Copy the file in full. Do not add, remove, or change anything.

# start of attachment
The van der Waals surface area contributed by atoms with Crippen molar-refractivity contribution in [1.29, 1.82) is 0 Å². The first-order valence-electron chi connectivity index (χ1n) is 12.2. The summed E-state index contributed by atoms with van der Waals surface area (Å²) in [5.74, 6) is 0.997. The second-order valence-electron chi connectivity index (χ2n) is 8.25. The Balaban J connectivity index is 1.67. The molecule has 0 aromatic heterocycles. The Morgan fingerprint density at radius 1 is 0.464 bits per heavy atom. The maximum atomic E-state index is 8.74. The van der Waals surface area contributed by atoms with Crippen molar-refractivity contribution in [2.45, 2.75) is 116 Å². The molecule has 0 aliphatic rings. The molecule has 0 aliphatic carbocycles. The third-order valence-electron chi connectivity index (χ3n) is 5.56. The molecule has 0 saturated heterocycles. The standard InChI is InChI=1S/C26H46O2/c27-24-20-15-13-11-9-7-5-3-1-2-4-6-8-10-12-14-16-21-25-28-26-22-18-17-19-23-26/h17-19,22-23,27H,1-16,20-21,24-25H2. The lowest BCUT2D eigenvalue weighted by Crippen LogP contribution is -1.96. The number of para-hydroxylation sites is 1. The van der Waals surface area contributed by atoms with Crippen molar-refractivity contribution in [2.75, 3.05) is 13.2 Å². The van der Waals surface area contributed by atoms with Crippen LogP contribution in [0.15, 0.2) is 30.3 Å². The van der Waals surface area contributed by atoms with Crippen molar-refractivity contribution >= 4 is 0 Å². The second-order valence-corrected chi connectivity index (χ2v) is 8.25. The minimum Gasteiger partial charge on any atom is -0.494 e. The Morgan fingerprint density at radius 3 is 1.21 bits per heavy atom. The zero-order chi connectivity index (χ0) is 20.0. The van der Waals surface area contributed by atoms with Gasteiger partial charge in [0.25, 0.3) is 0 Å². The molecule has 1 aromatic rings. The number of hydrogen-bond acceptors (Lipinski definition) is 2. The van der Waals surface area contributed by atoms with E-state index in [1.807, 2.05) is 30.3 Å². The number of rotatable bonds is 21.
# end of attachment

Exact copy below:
The van der Waals surface area contributed by atoms with Crippen molar-refractivity contribution in [1.29, 1.82) is 0 Å². The first-order valence-electron chi connectivity index (χ1n) is 12.2. The summed E-state index contributed by atoms with van der Waals surface area (Å²) in [5.74, 6) is 0.997. The second-order valence-electron chi connectivity index (χ2n) is 8.25. The Balaban J connectivity index is 1.67. The molecule has 0 aromatic heterocycles. The Morgan fingerprint density at radius 1 is 0.464 bits per heavy atom. The maximum atomic E-state index is 8.74. The van der Waals surface area contributed by atoms with Crippen molar-refractivity contribution in [2.45, 2.75) is 116 Å². The molecule has 0 aliphatic rings. The molecule has 0 aliphatic carbocycles. The third-order valence-electron chi connectivity index (χ3n) is 5.56. The molecule has 0 saturated heterocycles. The standard InChI is InChI=1S/C26H46O2/c27-24-20-15-13-11-9-7-5-3-1-2-4-6-8-10-12-14-16-21-25-28-26-22-18-17-19-23-26/h17-19,22-23,27H,1-16,20-21,24-25H2. The lowest BCUT2D eigenvalue weighted by Crippen LogP contribution is -1.96. The number of para-hydroxylation sites is 1. The van der Waals surface area contributed by atoms with Crippen molar-refractivity contribution in [2.75, 3.05) is 13.2 Å². The van der Waals surface area contributed by atoms with Crippen LogP contribution in [0.15, 0.2) is 30.3 Å². The van der Waals surface area contributed by atoms with Crippen molar-refractivity contribution >= 4 is 0 Å². The second-order valence-corrected chi connectivity index (χ2v) is 8.25. The minimum Gasteiger partial charge on any atom is -0.494 e. The Morgan fingerprint density at radius 3 is 1.21 bits per heavy atom. The zero-order chi connectivity index (χ0) is 20.0. The van der Waals surface area contributed by atoms with Gasteiger partial charge in [0.25, 0.3) is 0 Å². The molecule has 1 aromatic rings. The number of hydrogen-bond acceptors (Lipinski definition) is 2. The van der Waals surface area contributed by atoms with E-state index in [1.807, 2.05) is 30.3 Å². The number of rotatable bonds is 21.